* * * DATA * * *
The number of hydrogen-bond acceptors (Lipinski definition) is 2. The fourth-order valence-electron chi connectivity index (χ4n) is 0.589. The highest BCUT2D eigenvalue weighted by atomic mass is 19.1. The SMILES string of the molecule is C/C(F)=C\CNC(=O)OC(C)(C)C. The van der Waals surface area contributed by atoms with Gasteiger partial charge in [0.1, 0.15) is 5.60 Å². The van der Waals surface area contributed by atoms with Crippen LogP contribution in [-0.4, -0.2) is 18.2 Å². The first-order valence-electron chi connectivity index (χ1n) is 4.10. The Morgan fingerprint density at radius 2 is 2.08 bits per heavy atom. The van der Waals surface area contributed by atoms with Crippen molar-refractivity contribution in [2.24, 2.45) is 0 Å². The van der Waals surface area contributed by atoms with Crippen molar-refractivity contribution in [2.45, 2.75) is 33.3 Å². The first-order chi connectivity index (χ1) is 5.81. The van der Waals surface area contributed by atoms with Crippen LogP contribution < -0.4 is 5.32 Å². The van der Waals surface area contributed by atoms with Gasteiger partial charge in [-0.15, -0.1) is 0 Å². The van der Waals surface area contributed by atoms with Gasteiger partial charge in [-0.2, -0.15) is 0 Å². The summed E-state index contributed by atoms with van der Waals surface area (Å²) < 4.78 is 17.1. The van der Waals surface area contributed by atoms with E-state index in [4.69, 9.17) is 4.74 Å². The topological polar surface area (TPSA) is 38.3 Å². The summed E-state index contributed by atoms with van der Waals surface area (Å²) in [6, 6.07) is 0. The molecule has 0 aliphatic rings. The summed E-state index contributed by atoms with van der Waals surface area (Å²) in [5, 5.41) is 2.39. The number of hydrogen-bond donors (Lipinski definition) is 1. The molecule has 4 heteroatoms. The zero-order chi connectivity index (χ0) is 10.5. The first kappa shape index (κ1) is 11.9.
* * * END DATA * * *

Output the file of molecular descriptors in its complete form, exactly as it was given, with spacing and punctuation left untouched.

The number of hydrogen-bond acceptors (Lipinski definition) is 2. The fourth-order valence-electron chi connectivity index (χ4n) is 0.589. The highest BCUT2D eigenvalue weighted by atomic mass is 19.1. The SMILES string of the molecule is C/C(F)=C\CNC(=O)OC(C)(C)C. The van der Waals surface area contributed by atoms with Gasteiger partial charge in [0.1, 0.15) is 5.60 Å². The van der Waals surface area contributed by atoms with Crippen LogP contribution in [-0.4, -0.2) is 18.2 Å². The first-order valence-electron chi connectivity index (χ1n) is 4.10. The Morgan fingerprint density at radius 2 is 2.08 bits per heavy atom. The van der Waals surface area contributed by atoms with Crippen molar-refractivity contribution in [2.24, 2.45) is 0 Å². The van der Waals surface area contributed by atoms with Crippen molar-refractivity contribution in [2.45, 2.75) is 33.3 Å². The first-order chi connectivity index (χ1) is 5.81. The van der Waals surface area contributed by atoms with Crippen LogP contribution < -0.4 is 5.32 Å². The van der Waals surface area contributed by atoms with Gasteiger partial charge in [-0.15, -0.1) is 0 Å². The van der Waals surface area contributed by atoms with Gasteiger partial charge in [-0.2, -0.15) is 0 Å². The summed E-state index contributed by atoms with van der Waals surface area (Å²) < 4.78 is 17.1. The van der Waals surface area contributed by atoms with E-state index in [4.69, 9.17) is 4.74 Å². The topological polar surface area (TPSA) is 38.3 Å². The summed E-state index contributed by atoms with van der Waals surface area (Å²) in [6, 6.07) is 0. The molecule has 0 aliphatic rings. The summed E-state index contributed by atoms with van der Waals surface area (Å²) in [5, 5.41) is 2.39. The number of hydrogen-bond donors (Lipinski definition) is 1. The molecule has 4 heteroatoms. The zero-order chi connectivity index (χ0) is 10.5. The first kappa shape index (κ1) is 11.9.